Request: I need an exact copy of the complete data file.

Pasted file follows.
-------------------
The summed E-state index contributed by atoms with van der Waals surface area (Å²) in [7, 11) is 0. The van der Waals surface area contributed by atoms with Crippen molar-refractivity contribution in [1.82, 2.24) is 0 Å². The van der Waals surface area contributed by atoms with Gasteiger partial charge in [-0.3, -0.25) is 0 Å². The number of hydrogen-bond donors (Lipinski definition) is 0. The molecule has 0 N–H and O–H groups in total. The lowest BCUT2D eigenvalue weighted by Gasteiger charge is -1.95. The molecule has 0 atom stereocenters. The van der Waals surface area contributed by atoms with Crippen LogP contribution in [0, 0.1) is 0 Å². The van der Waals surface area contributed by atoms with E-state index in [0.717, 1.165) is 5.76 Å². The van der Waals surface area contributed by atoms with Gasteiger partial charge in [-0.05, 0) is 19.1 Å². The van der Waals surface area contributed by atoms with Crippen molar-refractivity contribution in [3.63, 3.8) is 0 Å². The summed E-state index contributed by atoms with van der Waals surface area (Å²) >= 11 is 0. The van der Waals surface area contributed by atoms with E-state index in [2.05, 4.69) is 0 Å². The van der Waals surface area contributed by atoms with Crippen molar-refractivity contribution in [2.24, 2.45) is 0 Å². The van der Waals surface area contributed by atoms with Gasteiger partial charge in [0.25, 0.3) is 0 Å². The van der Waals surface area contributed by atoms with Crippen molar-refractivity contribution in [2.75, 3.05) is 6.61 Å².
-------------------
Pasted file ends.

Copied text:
The summed E-state index contributed by atoms with van der Waals surface area (Å²) in [7, 11) is 0. The van der Waals surface area contributed by atoms with Crippen molar-refractivity contribution in [1.82, 2.24) is 0 Å². The van der Waals surface area contributed by atoms with Gasteiger partial charge in [-0.3, -0.25) is 0 Å². The number of hydrogen-bond donors (Lipinski definition) is 0. The molecule has 0 N–H and O–H groups in total. The lowest BCUT2D eigenvalue weighted by Gasteiger charge is -1.95. The molecule has 0 atom stereocenters. The van der Waals surface area contributed by atoms with Crippen LogP contribution in [0, 0.1) is 0 Å². The van der Waals surface area contributed by atoms with E-state index in [0.717, 1.165) is 5.76 Å². The van der Waals surface area contributed by atoms with Gasteiger partial charge in [-0.05, 0) is 19.1 Å². The van der Waals surface area contributed by atoms with Crippen molar-refractivity contribution in [3.63, 3.8) is 0 Å². The summed E-state index contributed by atoms with van der Waals surface area (Å²) >= 11 is 0. The van der Waals surface area contributed by atoms with E-state index in [2.05, 4.69) is 0 Å². The van der Waals surface area contributed by atoms with Crippen molar-refractivity contribution in [2.24, 2.45) is 0 Å². The van der Waals surface area contributed by atoms with Gasteiger partial charge in [0.25, 0.3) is 0 Å². The van der Waals surface area contributed by atoms with Crippen molar-refractivity contribution in [2.75, 3.05) is 6.61 Å².